Wednesday, December 14, 2016

More Carols for Justice and Peace by Jann Aldredge Clanton

http://jannaldredgeclanton.com/blog/?p=5217&utm_campaign=shareaholic&utm_medium=facebook&utm_source=socialnetwork


Come to our world, O Christ-Sophia, Wisdom;
our hearts are longing for Your peaceful way.
Lead us from fear and bondage into freedom;
with You we labor to bring Your new day.
 
Transform our world, O Christ-Sophia, Wisdom;
the poor and wounded await healing days.
Give us the power to sound Your call to freedom;
as equal partners, we show Your new way.
 
Led by Your Truth and Life within us growing,
we follow You on Your pathways of peace.
Filled with Your grace, Your loving kindness showing,
we share our gifts and our visions release.
 
REFRAIN:
 
Our weary world still longs for new creation,
for peace and justice coming to the earth.
Hope springs anew; we sing in celebration;
O Christ-Sophia, blessed be Your birth;
O Christ-Sophia, blessed be Your birth.
 
Words  © Jann Aldredge-Clanton, from Inclusive Hymns for Liberation, Peace, and Justice (Eakin Press, 2011).
“Christ-Sophia” is a biblical symbol of the Divine, making equal connections between male and female, black and white, Jewish and Christian traditions, thus providing a foundation for communities based on partnership instead of domination. Sophia, the Greek word for Wisdom, is a biblical female divine image that opens new possibilities for justice, liberation, and new life. New Testament writers link Christ to Wisdom, a feminine symbol of God in the Hebrew Scriptures. Wisdom (Hokmah in Hebrew) symbolizes creative, redemptive, and healing power. In their efforts to describe this same power in Christ, the apostle Paul and other New Testament writers draw from the picture of Wisdom. The apostle Paul refers to Christ as the “power of God and the Wisdom (Sophia) of God” (1 Corinthians 1:24), and states that Christ “became for us Wisdom (Sophia) from God” (1 Corinthians 1:30). The book of Proverbs describes Wisdom as the “way,” the “life,” and the “path” (4:11,22,26).  The Gospel of John refers to Christ as “the way, and the truth, and the life” (John 14:6). Bringing this biblical connection of Christ and Sophia to our worship can inspire partnerships that contribute to peace and justice in our world. Christ-Sophia inspires continual new birth.  Christ-Sophia empowers us to make the vision of the new creation a reality. Celebrate the birth of Christ-Sophia!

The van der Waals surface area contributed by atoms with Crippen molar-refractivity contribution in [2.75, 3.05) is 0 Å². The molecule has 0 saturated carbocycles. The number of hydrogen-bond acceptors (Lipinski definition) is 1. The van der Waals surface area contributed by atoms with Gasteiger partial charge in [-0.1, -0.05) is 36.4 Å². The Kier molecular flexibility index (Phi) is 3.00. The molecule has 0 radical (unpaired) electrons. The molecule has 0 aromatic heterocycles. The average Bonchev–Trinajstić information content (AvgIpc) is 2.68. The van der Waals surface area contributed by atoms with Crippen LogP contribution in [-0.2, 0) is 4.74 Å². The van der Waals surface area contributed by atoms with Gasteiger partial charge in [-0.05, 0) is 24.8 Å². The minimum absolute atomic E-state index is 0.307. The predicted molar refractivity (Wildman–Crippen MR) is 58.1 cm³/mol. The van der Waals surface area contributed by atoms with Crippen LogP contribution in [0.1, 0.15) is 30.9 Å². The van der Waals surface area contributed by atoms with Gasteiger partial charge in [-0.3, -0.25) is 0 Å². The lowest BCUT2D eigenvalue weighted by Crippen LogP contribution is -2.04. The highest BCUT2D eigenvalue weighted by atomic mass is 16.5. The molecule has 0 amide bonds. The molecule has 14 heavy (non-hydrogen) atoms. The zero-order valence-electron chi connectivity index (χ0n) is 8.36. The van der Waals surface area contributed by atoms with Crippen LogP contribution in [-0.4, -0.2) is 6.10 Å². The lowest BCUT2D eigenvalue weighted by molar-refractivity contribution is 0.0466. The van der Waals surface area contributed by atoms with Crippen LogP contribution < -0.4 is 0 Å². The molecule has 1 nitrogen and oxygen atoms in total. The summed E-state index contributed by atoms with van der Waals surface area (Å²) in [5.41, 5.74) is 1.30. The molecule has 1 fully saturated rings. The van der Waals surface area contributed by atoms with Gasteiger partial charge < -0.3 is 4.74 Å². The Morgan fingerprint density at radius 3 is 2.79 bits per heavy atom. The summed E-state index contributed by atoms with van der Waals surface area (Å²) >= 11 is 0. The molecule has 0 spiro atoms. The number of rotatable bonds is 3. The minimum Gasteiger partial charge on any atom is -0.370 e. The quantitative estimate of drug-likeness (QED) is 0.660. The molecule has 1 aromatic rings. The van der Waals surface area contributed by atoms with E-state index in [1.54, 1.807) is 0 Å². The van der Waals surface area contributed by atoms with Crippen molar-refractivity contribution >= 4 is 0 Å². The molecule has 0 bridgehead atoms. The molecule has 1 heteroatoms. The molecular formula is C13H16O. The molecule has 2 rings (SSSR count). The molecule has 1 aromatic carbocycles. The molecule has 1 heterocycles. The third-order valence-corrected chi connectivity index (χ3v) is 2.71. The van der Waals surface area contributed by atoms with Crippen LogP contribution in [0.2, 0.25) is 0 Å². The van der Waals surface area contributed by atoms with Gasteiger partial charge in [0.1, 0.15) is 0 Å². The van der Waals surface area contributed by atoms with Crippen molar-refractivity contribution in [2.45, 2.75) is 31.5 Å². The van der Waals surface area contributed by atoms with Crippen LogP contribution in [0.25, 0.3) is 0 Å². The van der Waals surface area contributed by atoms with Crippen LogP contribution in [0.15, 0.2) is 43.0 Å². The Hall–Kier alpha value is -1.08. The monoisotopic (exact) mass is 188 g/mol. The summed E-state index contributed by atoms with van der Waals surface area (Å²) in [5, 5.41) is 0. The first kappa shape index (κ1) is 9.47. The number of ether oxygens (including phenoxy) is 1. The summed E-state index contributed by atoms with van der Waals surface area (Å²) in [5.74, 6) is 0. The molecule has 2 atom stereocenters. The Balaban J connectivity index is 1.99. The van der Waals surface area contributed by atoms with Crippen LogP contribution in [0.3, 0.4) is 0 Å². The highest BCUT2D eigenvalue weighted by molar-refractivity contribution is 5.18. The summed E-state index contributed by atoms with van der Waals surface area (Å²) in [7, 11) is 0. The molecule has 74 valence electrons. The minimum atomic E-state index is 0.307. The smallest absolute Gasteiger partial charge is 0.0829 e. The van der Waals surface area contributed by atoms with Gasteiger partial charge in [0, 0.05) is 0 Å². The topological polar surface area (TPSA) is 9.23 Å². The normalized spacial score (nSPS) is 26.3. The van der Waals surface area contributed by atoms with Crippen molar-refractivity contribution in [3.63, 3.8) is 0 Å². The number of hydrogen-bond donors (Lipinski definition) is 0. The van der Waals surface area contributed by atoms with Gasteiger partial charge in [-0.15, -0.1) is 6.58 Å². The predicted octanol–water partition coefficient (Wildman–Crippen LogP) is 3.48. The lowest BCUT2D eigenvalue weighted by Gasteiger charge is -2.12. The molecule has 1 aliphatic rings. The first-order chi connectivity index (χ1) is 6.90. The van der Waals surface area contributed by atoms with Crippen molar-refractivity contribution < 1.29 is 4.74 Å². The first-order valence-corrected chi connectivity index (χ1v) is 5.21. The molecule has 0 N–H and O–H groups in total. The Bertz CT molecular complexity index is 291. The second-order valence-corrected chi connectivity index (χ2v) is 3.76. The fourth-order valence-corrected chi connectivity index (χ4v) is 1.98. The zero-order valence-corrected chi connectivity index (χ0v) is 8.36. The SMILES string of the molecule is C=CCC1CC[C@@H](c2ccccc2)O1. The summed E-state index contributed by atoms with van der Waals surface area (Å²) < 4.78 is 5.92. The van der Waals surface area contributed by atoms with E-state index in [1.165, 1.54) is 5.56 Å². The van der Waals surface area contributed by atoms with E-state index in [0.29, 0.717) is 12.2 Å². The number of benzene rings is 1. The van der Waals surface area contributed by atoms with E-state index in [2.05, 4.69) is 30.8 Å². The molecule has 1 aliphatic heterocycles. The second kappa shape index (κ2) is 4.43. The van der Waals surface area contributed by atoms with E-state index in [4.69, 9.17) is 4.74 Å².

Devi Vaani sings “Our Mother Within Us” (to a familiar carol tune). This is another one of the songs on the Christmas album “Sing of Peace.”
Our Mother within us so holy and blessed,
You nurture our spirits with comfort and rest.
O give us your wisdom and strength for each day,
and fill us with love for all people we pray.
 
Our Mother within us, so many your names,
revealing our power, you help us to claim
our voices of courage to speak against wrong,
and joy overflowing to sing a new song.
 
O Mother within us, forever abide,
with blessings unfolding and arms open wide;
You give us new visions of life full and fair;
Your angels surround us with tenderest care.
 
Words  © Jann Aldredge-Clanton, from Inclusive Hymns for Liberating Christians (Eakin Press, 2006).
Although many churches limit God to male names and images, Scripture does not limit God to maleness. The Bible gives a multiplicity of divine names and images, including female divine names and images. Maternal divine names and imagery occur throughout the Bible. The prophet Isaiah pictures Deity as a comforting Mother: “As a Mother comforts Her children, so I will comfort you” (Isaiah 66:13). Biblical maternal images also include a “Nursing Woman” (Isaiah 49:15), “Mother Eagle” (Deuteronomy 32:11-12), and “Mother Hen” (Matthew 23:37).
“Our Mother Within Us” also refers to the biblical call to sing to a “new song” (Psalm 96:1; 144:9).This new song, “Our Mother Within Us,” comes with the hope and prayer that singing new songs that include female names and images of the Divine will contribute to a new story of love, peace, and justice in the world.

No comments: